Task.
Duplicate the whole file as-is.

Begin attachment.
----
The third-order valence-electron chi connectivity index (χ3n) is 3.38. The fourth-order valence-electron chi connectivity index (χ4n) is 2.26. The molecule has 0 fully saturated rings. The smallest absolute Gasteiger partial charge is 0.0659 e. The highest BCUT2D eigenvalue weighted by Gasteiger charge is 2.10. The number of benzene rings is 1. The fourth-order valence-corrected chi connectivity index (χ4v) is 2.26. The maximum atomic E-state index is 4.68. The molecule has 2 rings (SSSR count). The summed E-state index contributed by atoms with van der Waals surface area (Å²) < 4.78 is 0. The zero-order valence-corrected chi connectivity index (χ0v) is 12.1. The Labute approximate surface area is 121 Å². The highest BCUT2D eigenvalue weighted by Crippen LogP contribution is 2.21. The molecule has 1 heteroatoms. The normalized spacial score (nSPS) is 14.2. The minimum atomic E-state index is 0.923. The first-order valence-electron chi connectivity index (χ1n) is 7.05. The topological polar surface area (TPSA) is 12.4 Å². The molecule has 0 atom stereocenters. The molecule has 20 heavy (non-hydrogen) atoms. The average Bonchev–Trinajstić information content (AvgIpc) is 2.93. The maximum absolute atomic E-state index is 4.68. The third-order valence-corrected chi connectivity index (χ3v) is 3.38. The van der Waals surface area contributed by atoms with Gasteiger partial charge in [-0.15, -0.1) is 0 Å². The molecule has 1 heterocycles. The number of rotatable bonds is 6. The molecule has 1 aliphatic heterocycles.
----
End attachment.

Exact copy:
The third-order valence-electron chi connectivity index (χ3n) is 3.38. The fourth-order valence-electron chi connectivity index (χ4n) is 2.26. The molecule has 0 fully saturated rings. The smallest absolute Gasteiger partial charge is 0.0659 e. The highest BCUT2D eigenvalue weighted by Gasteiger charge is 2.10. The number of benzene rings is 1. The fourth-order valence-corrected chi connectivity index (χ4v) is 2.26. The maximum atomic E-state index is 4.68. The molecule has 2 rings (SSSR count). The summed E-state index contributed by atoms with van der Waals surface area (Å²) < 4.78 is 0. The zero-order valence-corrected chi connectivity index (χ0v) is 12.1. The Labute approximate surface area is 121 Å². The highest BCUT2D eigenvalue weighted by Crippen LogP contribution is 2.21. The molecule has 1 heteroatoms. The normalized spacial score (nSPS) is 14.2. The minimum atomic E-state index is 0.923. The first-order valence-electron chi connectivity index (χ1n) is 7.05. The topological polar surface area (TPSA) is 12.4 Å². The molecule has 0 atom stereocenters. The molecule has 20 heavy (non-hydrogen) atoms. The average Bonchev–Trinajstić information content (AvgIpc) is 2.93. The maximum absolute atomic E-state index is 4.68. The third-order valence-corrected chi connectivity index (χ3v) is 3.38. The van der Waals surface area contributed by atoms with Gasteiger partial charge in [-0.15, -0.1) is 0 Å². The molecule has 1 heterocycles. The number of rotatable bonds is 6. The molecule has 1 aliphatic heterocycles.